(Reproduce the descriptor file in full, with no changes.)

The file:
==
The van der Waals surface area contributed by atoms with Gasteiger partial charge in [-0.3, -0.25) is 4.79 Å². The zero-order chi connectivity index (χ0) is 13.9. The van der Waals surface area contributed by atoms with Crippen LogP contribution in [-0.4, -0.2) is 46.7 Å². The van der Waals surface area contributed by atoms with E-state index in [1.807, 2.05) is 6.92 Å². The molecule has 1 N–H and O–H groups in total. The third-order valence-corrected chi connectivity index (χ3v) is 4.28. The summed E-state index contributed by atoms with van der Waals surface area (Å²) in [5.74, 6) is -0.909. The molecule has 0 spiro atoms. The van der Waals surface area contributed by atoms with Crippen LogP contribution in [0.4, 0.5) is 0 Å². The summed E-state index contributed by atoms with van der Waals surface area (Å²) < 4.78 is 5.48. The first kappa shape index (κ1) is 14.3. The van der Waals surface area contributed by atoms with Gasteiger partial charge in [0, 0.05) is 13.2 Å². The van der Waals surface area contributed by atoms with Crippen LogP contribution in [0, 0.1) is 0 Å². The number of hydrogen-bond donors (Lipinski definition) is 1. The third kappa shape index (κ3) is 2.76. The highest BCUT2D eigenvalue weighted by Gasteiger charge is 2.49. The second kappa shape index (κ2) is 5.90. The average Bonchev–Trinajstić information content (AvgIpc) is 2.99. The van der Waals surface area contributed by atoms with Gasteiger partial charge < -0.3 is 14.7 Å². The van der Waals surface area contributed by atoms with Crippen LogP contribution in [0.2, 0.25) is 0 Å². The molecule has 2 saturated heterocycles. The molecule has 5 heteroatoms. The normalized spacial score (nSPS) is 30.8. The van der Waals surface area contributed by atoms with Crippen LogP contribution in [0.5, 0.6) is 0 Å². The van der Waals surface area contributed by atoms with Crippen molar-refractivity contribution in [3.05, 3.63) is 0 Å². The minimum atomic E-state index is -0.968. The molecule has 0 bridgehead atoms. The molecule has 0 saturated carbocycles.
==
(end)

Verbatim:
The van der Waals surface area contributed by atoms with Gasteiger partial charge in [-0.3, -0.25) is 4.79 Å². The zero-order chi connectivity index (χ0) is 13.9. The van der Waals surface area contributed by atoms with Crippen LogP contribution in [-0.4, -0.2) is 46.7 Å². The van der Waals surface area contributed by atoms with E-state index in [1.807, 2.05) is 6.92 Å². The molecule has 1 N–H and O–H groups in total. The third-order valence-corrected chi connectivity index (χ3v) is 4.28. The summed E-state index contributed by atoms with van der Waals surface area (Å²) in [5.74, 6) is -0.909. The molecule has 0 spiro atoms. The van der Waals surface area contributed by atoms with Crippen LogP contribution in [0.4, 0.5) is 0 Å². The summed E-state index contributed by atoms with van der Waals surface area (Å²) < 4.78 is 5.48. The first kappa shape index (κ1) is 14.3. The van der Waals surface area contributed by atoms with Gasteiger partial charge in [0, 0.05) is 13.2 Å². The van der Waals surface area contributed by atoms with Crippen LogP contribution in [0, 0.1) is 0 Å². The number of hydrogen-bond donors (Lipinski definition) is 1. The third kappa shape index (κ3) is 2.76. The highest BCUT2D eigenvalue weighted by Gasteiger charge is 2.49. The second kappa shape index (κ2) is 5.90. The average Bonchev–Trinajstić information content (AvgIpc) is 2.99. The van der Waals surface area contributed by atoms with Gasteiger partial charge < -0.3 is 14.7 Å². The van der Waals surface area contributed by atoms with Crippen LogP contribution in [0.2, 0.25) is 0 Å². The molecule has 2 saturated heterocycles. The molecule has 5 heteroatoms. The normalized spacial score (nSPS) is 30.8. The van der Waals surface area contributed by atoms with Crippen LogP contribution in [0.5, 0.6) is 0 Å². The van der Waals surface area contributed by atoms with Crippen molar-refractivity contribution in [3.05, 3.63) is 0 Å². The minimum atomic E-state index is -0.968. The molecule has 0 bridgehead atoms. The molecule has 0 saturated carbocycles.